“The appearance of the likeness of the glory of the Lord” (v.28). How else could Ezekiel describe the majesty of the God he has seen? And what else could he – or you – do, apart from fall down in awe?
God tells him to stand, and Ezekiel is strengthened by God’s Spirit (2.1). The commission he receives is thrilling, terrifying, and also deeply discouraging. He is go to to his countrymen with the Word of God. The highest honour any of us can be given is to speak God’s Words to others. To a man who must have thought that his work was over before it started, God comes in power to declare that this is His work for His servant. But look at the people he is to minister to: obstinate, stubborn, like scorpions and rebellious (vv.3-7). This is no Sunday school picnic, but a commission to speak to a people who haven’t learned, and who refuse to learn, the lessons of their exile. This is a hard call, and one with no promise of a lasting and happy outcome – “whether they listen or fail to listen” (v.5) is deeply ominous. Who says that the work of God, even if given from heaven, will have a happy ending?
There is sweetness in the work, though. Ezekiel is given a scroll, and on it are God’s promised curses for covenant disobedience (3.1). And yet, as Ezekiel eats it, it tastes sweet (v.3). This is a vivid picture of how God’s Word shows God’s justice and holiness, which will be Ezekiel’s comfort in the days ahead. And he will need that comfort: God warns him that people will simply prove to be too hard-hearted to listen to God’s servant (v.7). But Ezekiel will be no pushover, but a man made tough by God for this tough calling (vv.8-9).
Ezekiel is told to go to the people, and then is literally taken to them (vv.10-14). The anger of God at His sinful people is the anger that this servant now feels (v.14). Isn’t that the mark of a true servant of God? We begin to think as God does, feel as He does, and want and work for what He wants. That is what it means to have the mind of Christ. Ezekiel is learning that God’s call is never just to “do the work”, but to be remade in God’s image, loving His holiness, longing for the lost, ready to be broken-hearted, as well as broken-up, in the service of God. This short and terrifying encounter left Ezekiel drained, and for a week he sat among his people, trying to take in what he had seen and heard.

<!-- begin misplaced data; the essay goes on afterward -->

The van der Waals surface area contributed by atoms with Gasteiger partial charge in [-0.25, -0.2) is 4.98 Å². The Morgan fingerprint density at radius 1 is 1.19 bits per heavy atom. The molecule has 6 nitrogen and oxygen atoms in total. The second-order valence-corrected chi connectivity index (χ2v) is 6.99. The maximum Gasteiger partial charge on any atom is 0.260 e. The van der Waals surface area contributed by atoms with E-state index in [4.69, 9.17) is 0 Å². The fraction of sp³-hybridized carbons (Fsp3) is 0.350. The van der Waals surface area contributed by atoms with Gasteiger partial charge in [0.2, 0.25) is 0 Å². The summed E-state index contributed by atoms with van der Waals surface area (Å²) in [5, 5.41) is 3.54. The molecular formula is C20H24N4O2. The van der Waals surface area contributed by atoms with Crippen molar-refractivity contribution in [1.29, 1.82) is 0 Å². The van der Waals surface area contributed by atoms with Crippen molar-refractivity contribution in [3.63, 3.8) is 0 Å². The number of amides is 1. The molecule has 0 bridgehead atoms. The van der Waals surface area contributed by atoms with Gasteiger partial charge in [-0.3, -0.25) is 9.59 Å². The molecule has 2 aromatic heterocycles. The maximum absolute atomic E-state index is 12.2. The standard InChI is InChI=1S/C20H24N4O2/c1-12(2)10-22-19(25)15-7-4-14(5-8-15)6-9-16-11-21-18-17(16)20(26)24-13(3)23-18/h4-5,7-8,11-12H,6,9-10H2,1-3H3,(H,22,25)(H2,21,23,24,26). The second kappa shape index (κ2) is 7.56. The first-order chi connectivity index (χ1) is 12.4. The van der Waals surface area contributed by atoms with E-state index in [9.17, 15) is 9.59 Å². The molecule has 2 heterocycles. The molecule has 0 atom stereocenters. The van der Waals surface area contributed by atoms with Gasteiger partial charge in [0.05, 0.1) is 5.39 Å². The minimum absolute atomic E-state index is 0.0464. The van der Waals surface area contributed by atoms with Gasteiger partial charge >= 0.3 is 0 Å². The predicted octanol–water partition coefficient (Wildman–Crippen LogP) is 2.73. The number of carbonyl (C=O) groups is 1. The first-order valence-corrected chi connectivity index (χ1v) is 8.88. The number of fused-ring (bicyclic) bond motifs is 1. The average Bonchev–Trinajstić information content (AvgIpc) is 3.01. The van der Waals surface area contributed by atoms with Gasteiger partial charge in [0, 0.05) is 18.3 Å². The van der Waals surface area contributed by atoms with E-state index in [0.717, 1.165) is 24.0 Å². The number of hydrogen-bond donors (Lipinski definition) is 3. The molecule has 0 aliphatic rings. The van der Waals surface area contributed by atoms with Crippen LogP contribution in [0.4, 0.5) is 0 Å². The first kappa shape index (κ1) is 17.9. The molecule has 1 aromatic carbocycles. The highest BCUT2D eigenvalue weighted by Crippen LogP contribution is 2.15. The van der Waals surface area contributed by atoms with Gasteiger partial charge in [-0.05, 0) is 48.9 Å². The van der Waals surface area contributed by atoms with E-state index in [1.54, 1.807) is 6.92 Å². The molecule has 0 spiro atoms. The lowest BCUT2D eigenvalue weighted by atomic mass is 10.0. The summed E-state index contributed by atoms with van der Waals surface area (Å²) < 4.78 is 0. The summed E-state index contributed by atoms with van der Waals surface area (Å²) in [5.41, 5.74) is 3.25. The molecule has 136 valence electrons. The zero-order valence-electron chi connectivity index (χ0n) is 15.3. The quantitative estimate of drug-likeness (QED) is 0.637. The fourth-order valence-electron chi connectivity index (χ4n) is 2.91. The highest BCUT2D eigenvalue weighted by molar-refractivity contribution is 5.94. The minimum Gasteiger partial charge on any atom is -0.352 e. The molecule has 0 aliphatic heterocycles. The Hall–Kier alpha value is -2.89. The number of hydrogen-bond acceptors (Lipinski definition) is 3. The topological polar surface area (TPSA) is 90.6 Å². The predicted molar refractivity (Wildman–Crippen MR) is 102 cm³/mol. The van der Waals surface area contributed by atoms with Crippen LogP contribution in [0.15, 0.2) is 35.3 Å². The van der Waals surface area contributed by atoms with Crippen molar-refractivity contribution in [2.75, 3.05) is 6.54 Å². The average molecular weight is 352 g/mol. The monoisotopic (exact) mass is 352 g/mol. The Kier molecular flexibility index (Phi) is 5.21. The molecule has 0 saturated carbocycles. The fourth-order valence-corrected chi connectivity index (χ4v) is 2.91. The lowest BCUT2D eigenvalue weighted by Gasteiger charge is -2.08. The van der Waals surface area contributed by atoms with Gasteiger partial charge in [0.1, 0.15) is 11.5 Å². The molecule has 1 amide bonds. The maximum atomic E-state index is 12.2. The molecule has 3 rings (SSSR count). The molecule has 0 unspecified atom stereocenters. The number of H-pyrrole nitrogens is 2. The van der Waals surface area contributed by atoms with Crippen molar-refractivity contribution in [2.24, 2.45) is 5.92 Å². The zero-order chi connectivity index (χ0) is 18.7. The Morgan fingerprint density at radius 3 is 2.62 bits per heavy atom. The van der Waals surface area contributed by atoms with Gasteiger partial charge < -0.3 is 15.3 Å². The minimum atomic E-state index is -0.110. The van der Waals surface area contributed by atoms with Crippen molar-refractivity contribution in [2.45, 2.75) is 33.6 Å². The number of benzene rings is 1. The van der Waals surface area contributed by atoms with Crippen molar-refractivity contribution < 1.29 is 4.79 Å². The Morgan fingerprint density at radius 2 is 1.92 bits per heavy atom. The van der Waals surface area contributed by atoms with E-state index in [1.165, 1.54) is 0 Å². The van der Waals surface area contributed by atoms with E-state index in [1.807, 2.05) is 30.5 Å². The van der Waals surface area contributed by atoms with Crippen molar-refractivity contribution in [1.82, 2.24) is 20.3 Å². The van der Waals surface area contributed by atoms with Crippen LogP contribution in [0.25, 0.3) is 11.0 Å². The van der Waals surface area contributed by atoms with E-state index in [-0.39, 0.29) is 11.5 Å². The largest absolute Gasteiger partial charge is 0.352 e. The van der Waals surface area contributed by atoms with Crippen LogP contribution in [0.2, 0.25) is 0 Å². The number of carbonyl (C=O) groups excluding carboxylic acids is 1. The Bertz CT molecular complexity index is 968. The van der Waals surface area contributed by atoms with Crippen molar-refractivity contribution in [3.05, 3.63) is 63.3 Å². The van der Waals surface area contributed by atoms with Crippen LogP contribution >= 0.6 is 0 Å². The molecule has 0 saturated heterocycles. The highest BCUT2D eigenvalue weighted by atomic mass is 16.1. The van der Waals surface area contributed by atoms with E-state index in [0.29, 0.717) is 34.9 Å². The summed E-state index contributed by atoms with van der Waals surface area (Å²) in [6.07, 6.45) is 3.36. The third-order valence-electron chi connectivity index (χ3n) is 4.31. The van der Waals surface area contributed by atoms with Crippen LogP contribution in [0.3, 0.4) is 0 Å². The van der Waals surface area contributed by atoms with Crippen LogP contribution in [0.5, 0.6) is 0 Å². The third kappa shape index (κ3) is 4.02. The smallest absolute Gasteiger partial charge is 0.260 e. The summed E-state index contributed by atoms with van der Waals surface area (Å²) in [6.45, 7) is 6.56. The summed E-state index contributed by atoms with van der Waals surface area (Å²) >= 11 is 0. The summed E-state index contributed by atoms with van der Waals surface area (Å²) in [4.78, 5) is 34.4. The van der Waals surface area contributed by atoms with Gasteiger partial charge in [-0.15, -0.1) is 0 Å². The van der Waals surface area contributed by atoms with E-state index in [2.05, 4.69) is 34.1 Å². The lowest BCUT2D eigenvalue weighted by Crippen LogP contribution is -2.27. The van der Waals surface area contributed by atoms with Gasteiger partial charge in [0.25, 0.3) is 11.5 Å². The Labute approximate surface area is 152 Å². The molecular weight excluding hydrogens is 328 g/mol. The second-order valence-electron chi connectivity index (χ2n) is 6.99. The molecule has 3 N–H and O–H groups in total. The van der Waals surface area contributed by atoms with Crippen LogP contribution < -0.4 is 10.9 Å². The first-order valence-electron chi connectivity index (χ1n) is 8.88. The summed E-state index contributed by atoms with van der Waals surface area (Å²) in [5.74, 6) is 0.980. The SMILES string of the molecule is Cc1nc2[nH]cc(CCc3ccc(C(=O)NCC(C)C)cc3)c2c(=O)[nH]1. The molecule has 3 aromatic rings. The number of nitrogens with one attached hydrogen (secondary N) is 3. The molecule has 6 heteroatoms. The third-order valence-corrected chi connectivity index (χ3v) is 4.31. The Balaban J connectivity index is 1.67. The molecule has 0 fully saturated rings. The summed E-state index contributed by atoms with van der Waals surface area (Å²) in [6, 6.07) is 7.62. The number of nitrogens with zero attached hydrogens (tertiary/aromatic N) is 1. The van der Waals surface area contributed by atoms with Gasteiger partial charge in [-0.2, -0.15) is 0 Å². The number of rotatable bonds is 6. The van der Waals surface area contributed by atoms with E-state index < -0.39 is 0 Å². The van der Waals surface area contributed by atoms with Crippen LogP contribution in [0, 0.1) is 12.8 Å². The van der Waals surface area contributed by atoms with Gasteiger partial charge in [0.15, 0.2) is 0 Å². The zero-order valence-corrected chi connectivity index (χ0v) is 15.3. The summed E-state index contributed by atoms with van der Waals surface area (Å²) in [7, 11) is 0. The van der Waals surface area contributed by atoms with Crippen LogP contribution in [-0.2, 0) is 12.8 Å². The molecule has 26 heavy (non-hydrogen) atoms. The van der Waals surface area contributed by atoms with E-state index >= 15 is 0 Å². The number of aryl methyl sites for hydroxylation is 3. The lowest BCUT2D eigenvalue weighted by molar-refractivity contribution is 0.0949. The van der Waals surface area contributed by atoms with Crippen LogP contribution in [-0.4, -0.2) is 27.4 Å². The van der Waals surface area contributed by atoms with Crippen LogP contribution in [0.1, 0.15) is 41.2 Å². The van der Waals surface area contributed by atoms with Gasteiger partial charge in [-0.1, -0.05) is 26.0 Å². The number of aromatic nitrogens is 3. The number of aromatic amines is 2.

Think about Jesus. He came from the glory of God (and is the glory of God). He came with words of cursing from God on human sin, as well as words of grace. He lived among people exiled by their sin from God’s presence, and came to call them to face God, and to receive His Word. He delighted in the Law of His God, and He wept over lost, hard-hearted people. Ezekiel is yet another servant who was to be remade in the image of Jesus, and a servant who would bring the astounding promises of God to a lost world, at an appalling personal cost.
The end of this call narrative sees Ezekiel learning how serious and how costly his call will be. Serious, in that he is to warn sinners of God’s wrath, and will be accountable for how he speaks, or fails to (vv.18-21). If he fails to do that, their blood will be literally on his hands. Perhaps it’s because this calling is so serious, and hard, that God confirms it a second time (vv.22-30): there is the Glory (v.23, note, the Glory is “standing”, as we know that the glory is the Son of God), and there is the warning: this call will cost Ezekiel. His house will be a prison, his freedom will be taken from him, and not even the words he’s been given to speak will come from his mouth until God sovereignly wills them (vv.24-27).
And we think that discipleship is an easy matter, or just one of many things we “do” in life. These chapters challenge us to think more deeply. Discipleship is a high, holy and hard calling. In all of it there is the gift of the Spirit, as Ezekiel discovered. The Spirit, though takes us to the cross, and conforms us to the life of the cross.
“If we died with Him, we will also live with Him; if we endure, we will also reign with Him. If we disown Him He will disown us; if we are faithless He will remain faithful, for He cannot disown Himself” (2 Timothy 2.11-13). This is Ezekiel’s calling, and his God, and they are ours, too.